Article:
Do you try to be eco-friendly? Did you know that Eco-friendly means anything that conserves energy and assists the prevention of air, water, and noise pollution? They are lots of things that contribute to protecting the environment such as solar panels, walking/biking or using public transport instead of cars, electric cars, using reusable products, buying fair trade food and gifts, using non environmentally harmful cleaning products, recycling, the list goes on…
Many of our attractions here at Hampshire’s Top Attractions do their bit to ensure they are taking steps to become eco-friendly and look at ways to ensure they are maintaining and increasing how eco-friendly they are as an attraction! Keep reading to find out what they have been up to!
Exbury Gardens goes full circle where their garden waste recycling is concerned. Rather than purchase compost or woodchip externally, they make their own from their garden waste! The trees and shrubs in this 200-acre woodland garden are cut back regularly. The removed branches and shrubbery are broken down in a woodchipper and added to various piles of compost heaps located onsite. This compost is then used as nutrients for new plantings and the woodchip is used as mulch to protect roots. Pictured here is Exbury’s Head Gardener Tom Clarke atop one of these impressive compost mounds.
Gilbert White’s house and gardens were once home to Britain’s first ecologist, learn more about Gilbert White and his legacy in the house, then visit his garden which is managed to promote maximum biodiversity. Visit the café for a locally-sourced meal, which strives to be zero waste.
Thruxton race circuit has electric car charging points on-site, where you can charge your eco-friendly electric vehicle. They also have an E-Voucher option available for all their driving experiences so that you’ll instantly have something to give to the lucky recipient as well as reducing your use of paper and opting for the more eco-friendly option! There is a mainline train station in Andover (10 minutes away), which runs from Waterloo, why not use public transport to get to the race circuit instead of driving?
A trip to Marwell Zoo is the chance to support global wildlife conservation! Learn about endangered animals, pop into their gift shop to purchase ethical toys and gifts, or marvel at their innovative and sustainable Energy for Life: Tropical House which will soon be powered by poo from the zoo!
Butser Ancient Farm, near Petersfield, boasts an eco-friendly visitor centre with solar panels and natural water filtration system. The natural ancient building techniques and traditional skills practiced at the experimental archaeology centre promote the close relationship our ancestors had with the environment around them. Explore the lessons from the past that can show us how to seek better balance with the natural world today.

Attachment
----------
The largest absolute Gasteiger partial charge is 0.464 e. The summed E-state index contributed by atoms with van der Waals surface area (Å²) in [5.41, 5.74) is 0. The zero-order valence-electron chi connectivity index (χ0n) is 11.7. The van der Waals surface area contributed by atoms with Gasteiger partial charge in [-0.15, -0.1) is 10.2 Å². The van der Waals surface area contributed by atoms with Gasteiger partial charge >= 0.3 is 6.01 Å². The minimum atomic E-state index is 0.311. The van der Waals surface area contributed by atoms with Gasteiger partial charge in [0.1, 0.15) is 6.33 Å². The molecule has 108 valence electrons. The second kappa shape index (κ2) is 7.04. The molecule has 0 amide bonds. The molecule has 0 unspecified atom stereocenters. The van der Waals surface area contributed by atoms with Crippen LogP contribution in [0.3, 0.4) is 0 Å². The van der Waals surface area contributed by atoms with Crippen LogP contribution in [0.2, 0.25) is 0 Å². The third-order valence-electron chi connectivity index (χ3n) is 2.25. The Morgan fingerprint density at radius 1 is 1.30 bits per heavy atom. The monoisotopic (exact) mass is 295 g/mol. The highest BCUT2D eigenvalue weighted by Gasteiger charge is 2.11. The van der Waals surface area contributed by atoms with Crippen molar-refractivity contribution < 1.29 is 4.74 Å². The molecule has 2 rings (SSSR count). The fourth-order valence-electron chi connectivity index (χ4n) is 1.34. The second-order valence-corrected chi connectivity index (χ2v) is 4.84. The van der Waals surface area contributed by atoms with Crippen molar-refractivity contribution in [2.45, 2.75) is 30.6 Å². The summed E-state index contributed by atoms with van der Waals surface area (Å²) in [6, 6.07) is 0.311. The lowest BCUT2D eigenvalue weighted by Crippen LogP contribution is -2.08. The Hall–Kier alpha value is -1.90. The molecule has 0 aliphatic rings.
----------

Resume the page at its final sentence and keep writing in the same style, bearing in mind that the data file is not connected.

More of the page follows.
As a conservation charity, the Hawk Conservancy Trust is always seeking new ways to reduce their impact on the environment and to develop new initiatives to benefit wildlife and habitats wherever they can. As a visitor, you can enjoy a range of sustainably sourced goods in the gift shop, and you’re encouraged to take along refillable water bottles and hot drinks containers.
Managed and run by a team of volunteers, Southampton’s heritage Steamship Shieldhall burns fuels with ultra-low sulphur content, with all its wastewater and sewage passing through an anaerobic treatment plant. All onboard waste is sorted into various categories for disposal by Veolia.
The Brickworks Museum has to work hard to be eco-friendly – the site is old, very cold, and very damp. In 2011 an array of 16 PV solar panels was purchased and these continue to provide them with power throughout the year and reduce the costs of their electricity. Very old and inefficient storage heaters have now all been replaced with modern convector heaters that are only used when needed. The old fluorescent lights that were all over the building have now made way for more energy-saving ones. The volunteers have always been excellent at recycling. All kinds of things from unwanted steel frames that were once farm buildings to motorway footbridges get repurposed into external display areas or shelters for trains. Their most recent recycling project was working with Southampton Wood Recycling who created a new reception desk out of old scaffold planks.
Milestones museum have 433 solar photovoltaic panels installed o the roof, which will provide the equivalent of half of the annual electricity use from a renewable, zero-carbon energy source.
In 2011 when Peppa Pig World was built at Paultons Park, a grass roof was included above the gift shop and George’s Spaceship Plazone. The roof is now home to thousands of bugs including bees and wild flowers.
Simple top tips to help visitors be eco friendly at attractions:
- Transport – bike, public transport or car shares are great options to visit attractions instead of driving.
- If having a picnic, opt for fair trade ingredients and use the Tupperware boxes you already have instead of cling film and foil to wrap your sarnies and prepare your own drinks in reusable bottles. Some attractions will even use these to refill.
- Use recycling points or take recyclable rubbish/ compost rubbish home.
- Turn off light switches, taps and hand dryers as soon as you have finished.
- Use reusable masks, if they are not reusable, be mindful of dropping them, as they are harmful to wildlife and the environment, keep them safe with you or dispose of them accordingly.
- Whilst you are at attractions and have an upcoming friend or family birthday, why not purchase a fair trade gift from the gift shop!